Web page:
Monday, April 28, 2014

Code Coverage Tools For MyEclipse (And Doubtless For Eclipse Too)

At one of the technical sessions of the Idaho Technical Council last week, one speaker asked how many were using code coverage tools.  I was startled to see no hands.  (It was a big room, so I might have missed some behind a column.)

If you are only peripherally involved in software development, I should explain what a code coverage tool does.  It provides a way to find out what percentage of the code in your application is actually being executed, and shows with appropriate colors whether particular parts of your classes are being partially executed, completely executed, or not executed at all.  This is especially useful, in my experience, when writing automated unit tests.  Running code coverage tools in conjunction with automated unit tests tells you how thorough your unit tests are.  If only 15% of the code in the classes that are supposed to be tested are actually being executed, you need to improve your unit tests to be more thorough -- or figure out if you have code that cannot actually be executed.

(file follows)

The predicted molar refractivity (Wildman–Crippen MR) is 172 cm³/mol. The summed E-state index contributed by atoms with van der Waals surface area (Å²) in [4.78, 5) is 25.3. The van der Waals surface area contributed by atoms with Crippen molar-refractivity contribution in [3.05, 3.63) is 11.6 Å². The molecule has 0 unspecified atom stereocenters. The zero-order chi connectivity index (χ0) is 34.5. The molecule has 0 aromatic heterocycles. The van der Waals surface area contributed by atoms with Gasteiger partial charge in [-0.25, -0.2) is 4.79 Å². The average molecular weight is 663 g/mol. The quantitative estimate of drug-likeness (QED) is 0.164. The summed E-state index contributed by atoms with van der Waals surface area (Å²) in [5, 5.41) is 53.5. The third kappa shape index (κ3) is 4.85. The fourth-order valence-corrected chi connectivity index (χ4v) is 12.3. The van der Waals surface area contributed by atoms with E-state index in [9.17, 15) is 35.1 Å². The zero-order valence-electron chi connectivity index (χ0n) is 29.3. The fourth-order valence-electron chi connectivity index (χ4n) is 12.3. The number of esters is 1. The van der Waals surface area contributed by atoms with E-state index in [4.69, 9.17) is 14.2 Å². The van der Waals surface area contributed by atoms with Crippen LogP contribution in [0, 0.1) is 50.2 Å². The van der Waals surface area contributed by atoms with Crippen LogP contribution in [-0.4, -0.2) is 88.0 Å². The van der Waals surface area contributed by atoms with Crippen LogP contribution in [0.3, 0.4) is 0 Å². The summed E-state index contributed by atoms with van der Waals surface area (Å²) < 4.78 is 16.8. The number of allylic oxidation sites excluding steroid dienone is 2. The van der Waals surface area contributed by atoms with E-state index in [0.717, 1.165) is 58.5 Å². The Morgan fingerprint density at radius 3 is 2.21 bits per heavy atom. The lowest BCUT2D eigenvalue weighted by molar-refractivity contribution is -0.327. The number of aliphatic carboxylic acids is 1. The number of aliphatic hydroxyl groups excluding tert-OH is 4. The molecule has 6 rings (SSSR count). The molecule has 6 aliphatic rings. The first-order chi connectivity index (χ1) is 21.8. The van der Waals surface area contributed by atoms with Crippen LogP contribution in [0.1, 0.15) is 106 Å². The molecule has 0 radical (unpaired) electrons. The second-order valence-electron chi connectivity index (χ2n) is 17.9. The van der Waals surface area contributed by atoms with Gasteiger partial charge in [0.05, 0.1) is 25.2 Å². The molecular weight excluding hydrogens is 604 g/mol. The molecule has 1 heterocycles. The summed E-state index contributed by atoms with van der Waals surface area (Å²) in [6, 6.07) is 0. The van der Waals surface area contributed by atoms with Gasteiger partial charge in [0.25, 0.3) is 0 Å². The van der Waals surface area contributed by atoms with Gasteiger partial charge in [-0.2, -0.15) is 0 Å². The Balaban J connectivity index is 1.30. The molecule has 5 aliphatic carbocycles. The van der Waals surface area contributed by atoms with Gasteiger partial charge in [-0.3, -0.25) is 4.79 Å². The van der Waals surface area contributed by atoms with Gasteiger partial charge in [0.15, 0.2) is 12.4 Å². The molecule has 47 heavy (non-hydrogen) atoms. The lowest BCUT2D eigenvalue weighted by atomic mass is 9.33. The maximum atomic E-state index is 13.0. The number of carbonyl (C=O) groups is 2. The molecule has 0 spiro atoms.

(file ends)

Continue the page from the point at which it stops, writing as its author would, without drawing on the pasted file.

I confess to being a bit surprised at the lack of code coverage tool use.  At a previous employer, I made extensive use of Visual Studio's code coverage tools to see how thoroughly my unit tests were testing various classes.  I assumed that there were code coverage tools for Eclipse and MyEclipse, but for various reasons, simply have not put much time into finding them.  There is one called EclEmma that I have installed in MyEclipse, and I believe works with the open source Eclipse as well, that works pretty well.


  1. For me, the most important use of code coverage tools is in running unit tests. It's easy to write hundreds or thousands of unit tests - it's much harder to ensure that the actually test all of the code.

  2. If you asked for a show of hands of who had read Software Tools or The Mythical Man-Month, you'd probably get similar (and overlapping!) results.